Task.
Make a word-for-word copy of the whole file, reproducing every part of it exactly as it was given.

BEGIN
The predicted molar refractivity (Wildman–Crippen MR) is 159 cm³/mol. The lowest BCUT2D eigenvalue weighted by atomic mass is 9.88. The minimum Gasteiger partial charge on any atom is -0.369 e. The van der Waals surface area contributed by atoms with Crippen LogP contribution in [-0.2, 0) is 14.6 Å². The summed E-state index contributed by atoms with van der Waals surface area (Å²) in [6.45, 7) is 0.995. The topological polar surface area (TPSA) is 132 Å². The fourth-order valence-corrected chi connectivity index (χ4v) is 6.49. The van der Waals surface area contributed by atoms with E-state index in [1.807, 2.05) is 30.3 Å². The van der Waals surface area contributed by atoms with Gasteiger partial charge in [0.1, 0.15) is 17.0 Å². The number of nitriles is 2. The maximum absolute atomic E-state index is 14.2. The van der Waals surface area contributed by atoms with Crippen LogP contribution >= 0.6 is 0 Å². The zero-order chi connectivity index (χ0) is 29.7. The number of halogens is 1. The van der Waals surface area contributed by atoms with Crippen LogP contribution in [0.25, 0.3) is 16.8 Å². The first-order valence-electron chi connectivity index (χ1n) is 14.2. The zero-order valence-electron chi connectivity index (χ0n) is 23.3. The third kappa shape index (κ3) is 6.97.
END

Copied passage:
The predicted molar refractivity (Wildman–Crippen MR) is 159 cm³/mol. The lowest BCUT2D eigenvalue weighted by atomic mass is 9.88. The minimum Gasteiger partial charge on any atom is -0.369 e. The van der Waals surface area contributed by atoms with Crippen LogP contribution in [-0.2, 0) is 14.6 Å². The summed E-state index contributed by atoms with van der Waals surface area (Å²) in [6.45, 7) is 0.995. The topological polar surface area (TPSA) is 132 Å². The fourth-order valence-corrected chi connectivity index (χ4v) is 6.49. The van der Waals surface area contributed by atoms with E-state index in [1.807, 2.05) is 30.3 Å². The van der Waals surface area contributed by atoms with Gasteiger partial charge in [0.1, 0.15) is 17.0 Å². The number of nitriles is 2. The maximum absolute atomic E-state index is 14.2. The van der Waals surface area contributed by atoms with Crippen LogP contribution >= 0.6 is 0 Å². The zero-order chi connectivity index (χ0) is 29.7. The number of halogens is 1. The van der Waals surface area contributed by atoms with Crippen LogP contribution in [0.25, 0.3) is 16.8 Å². The first-order valence-electron chi connectivity index (χ1n) is 14.2. The zero-order valence-electron chi connectivity index (χ0n) is 23.3. The third kappa shape index (κ3) is 6.97.